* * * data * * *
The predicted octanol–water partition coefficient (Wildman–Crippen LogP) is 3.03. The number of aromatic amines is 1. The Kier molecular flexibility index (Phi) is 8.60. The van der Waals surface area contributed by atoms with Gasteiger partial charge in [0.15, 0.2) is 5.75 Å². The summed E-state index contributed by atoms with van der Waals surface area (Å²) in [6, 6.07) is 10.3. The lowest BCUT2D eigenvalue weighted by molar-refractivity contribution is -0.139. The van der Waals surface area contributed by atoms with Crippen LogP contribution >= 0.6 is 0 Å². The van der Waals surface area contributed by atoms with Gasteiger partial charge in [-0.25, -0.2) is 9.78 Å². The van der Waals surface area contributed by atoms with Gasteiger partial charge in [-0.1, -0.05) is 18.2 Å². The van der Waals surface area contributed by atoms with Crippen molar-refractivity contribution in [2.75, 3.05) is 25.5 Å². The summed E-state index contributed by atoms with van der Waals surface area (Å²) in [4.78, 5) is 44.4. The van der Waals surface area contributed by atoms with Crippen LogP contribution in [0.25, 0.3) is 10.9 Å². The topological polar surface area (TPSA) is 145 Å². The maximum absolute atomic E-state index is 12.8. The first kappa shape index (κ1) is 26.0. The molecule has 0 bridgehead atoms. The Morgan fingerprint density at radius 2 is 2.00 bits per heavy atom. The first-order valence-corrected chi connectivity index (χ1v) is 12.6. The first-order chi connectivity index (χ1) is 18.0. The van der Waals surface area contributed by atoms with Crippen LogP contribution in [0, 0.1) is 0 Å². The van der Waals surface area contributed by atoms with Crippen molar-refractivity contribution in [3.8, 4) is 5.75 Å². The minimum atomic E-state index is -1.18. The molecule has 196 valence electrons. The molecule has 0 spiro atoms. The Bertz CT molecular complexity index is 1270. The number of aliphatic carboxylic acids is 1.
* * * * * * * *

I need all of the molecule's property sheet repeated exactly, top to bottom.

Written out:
The predicted octanol–water partition coefficient (Wildman–Crippen LogP) is 3.03. The number of aromatic amines is 1. The Kier molecular flexibility index (Phi) is 8.60. The van der Waals surface area contributed by atoms with Gasteiger partial charge in [0.15, 0.2) is 5.75 Å². The summed E-state index contributed by atoms with van der Waals surface area (Å²) in [6, 6.07) is 10.3. The lowest BCUT2D eigenvalue weighted by molar-refractivity contribution is -0.139. The van der Waals surface area contributed by atoms with Crippen LogP contribution >= 0.6 is 0 Å². The van der Waals surface area contributed by atoms with Gasteiger partial charge in [-0.25, -0.2) is 9.78 Å². The van der Waals surface area contributed by atoms with Gasteiger partial charge in [-0.1, -0.05) is 18.2 Å². The van der Waals surface area contributed by atoms with Crippen molar-refractivity contribution in [2.75, 3.05) is 25.5 Å². The summed E-state index contributed by atoms with van der Waals surface area (Å²) in [4.78, 5) is 44.4. The van der Waals surface area contributed by atoms with Crippen LogP contribution in [0.25, 0.3) is 10.9 Å². The topological polar surface area (TPSA) is 145 Å². The maximum absolute atomic E-state index is 12.8. The first kappa shape index (κ1) is 26.0. The molecule has 0 bridgehead atoms. The Morgan fingerprint density at radius 2 is 2.00 bits per heavy atom. The first-order valence-corrected chi connectivity index (χ1v) is 12.6. The first-order chi connectivity index (χ1) is 18.0. The van der Waals surface area contributed by atoms with Crippen LogP contribution in [0, 0.1) is 0 Å². The van der Waals surface area contributed by atoms with Crippen molar-refractivity contribution in [3.8, 4) is 5.75 Å². The minimum atomic E-state index is -1.18. The molecule has 196 valence electrons. The molecule has 0 spiro atoms. The Bertz CT molecular complexity index is 1270. The number of aliphatic carboxylic acids is 1.